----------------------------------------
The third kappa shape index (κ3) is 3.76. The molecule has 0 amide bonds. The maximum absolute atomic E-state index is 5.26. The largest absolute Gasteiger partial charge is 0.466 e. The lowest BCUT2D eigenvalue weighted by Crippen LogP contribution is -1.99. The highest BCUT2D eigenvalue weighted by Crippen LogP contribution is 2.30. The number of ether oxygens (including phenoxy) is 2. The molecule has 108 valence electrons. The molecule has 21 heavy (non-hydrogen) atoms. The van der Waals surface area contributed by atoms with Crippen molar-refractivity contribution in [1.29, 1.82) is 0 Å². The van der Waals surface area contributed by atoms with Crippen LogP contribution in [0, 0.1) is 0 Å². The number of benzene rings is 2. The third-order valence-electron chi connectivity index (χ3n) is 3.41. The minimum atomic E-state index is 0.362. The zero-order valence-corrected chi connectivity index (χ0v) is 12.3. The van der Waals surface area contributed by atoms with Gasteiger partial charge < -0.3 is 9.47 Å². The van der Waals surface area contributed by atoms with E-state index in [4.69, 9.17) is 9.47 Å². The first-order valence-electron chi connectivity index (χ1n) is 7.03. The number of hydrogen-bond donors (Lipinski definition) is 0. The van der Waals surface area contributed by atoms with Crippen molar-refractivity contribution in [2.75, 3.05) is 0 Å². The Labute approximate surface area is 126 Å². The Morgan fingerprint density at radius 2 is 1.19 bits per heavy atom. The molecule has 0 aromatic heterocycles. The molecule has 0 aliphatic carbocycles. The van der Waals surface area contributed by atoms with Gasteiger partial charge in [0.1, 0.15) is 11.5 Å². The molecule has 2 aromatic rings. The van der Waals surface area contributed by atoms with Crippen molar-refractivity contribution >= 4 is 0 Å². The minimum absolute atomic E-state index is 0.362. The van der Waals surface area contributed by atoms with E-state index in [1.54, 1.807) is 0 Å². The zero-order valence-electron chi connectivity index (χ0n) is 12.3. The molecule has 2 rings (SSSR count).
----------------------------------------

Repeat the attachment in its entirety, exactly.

The third kappa shape index (κ3) is 3.76. The molecule has 0 amide bonds. The maximum absolute atomic E-state index is 5.26. The largest absolute Gasteiger partial charge is 0.466 e. The lowest BCUT2D eigenvalue weighted by Crippen LogP contribution is -1.99. The highest BCUT2D eigenvalue weighted by Crippen LogP contribution is 2.30. The number of ether oxygens (including phenoxy) is 2. The molecule has 108 valence electrons. The molecule has 21 heavy (non-hydrogen) atoms. The van der Waals surface area contributed by atoms with Crippen molar-refractivity contribution in [1.29, 1.82) is 0 Å². The van der Waals surface area contributed by atoms with Crippen LogP contribution in [0, 0.1) is 0 Å². The number of benzene rings is 2. The third-order valence-electron chi connectivity index (χ3n) is 3.41. The minimum atomic E-state index is 0.362. The zero-order valence-corrected chi connectivity index (χ0v) is 12.3. The van der Waals surface area contributed by atoms with Gasteiger partial charge < -0.3 is 9.47 Å². The van der Waals surface area contributed by atoms with E-state index in [4.69, 9.17) is 9.47 Å². The first-order valence-electron chi connectivity index (χ1n) is 7.03. The number of hydrogen-bond donors (Lipinski definition) is 0. The van der Waals surface area contributed by atoms with Crippen molar-refractivity contribution in [2.75, 3.05) is 0 Å². The Labute approximate surface area is 126 Å². The Morgan fingerprint density at radius 2 is 1.19 bits per heavy atom. The molecule has 0 aromatic heterocycles. The molecule has 0 aliphatic carbocycles. The van der Waals surface area contributed by atoms with Gasteiger partial charge in [0.1, 0.15) is 11.5 Å². The molecule has 2 aromatic rings. The van der Waals surface area contributed by atoms with Crippen molar-refractivity contribution >= 4 is 0 Å². The minimum absolute atomic E-state index is 0.362. The van der Waals surface area contributed by atoms with E-state index in [1.54, 1.807) is 0 Å². The zero-order valence-electron chi connectivity index (χ0n) is 12.3. The molecule has 2 rings (SSSR count).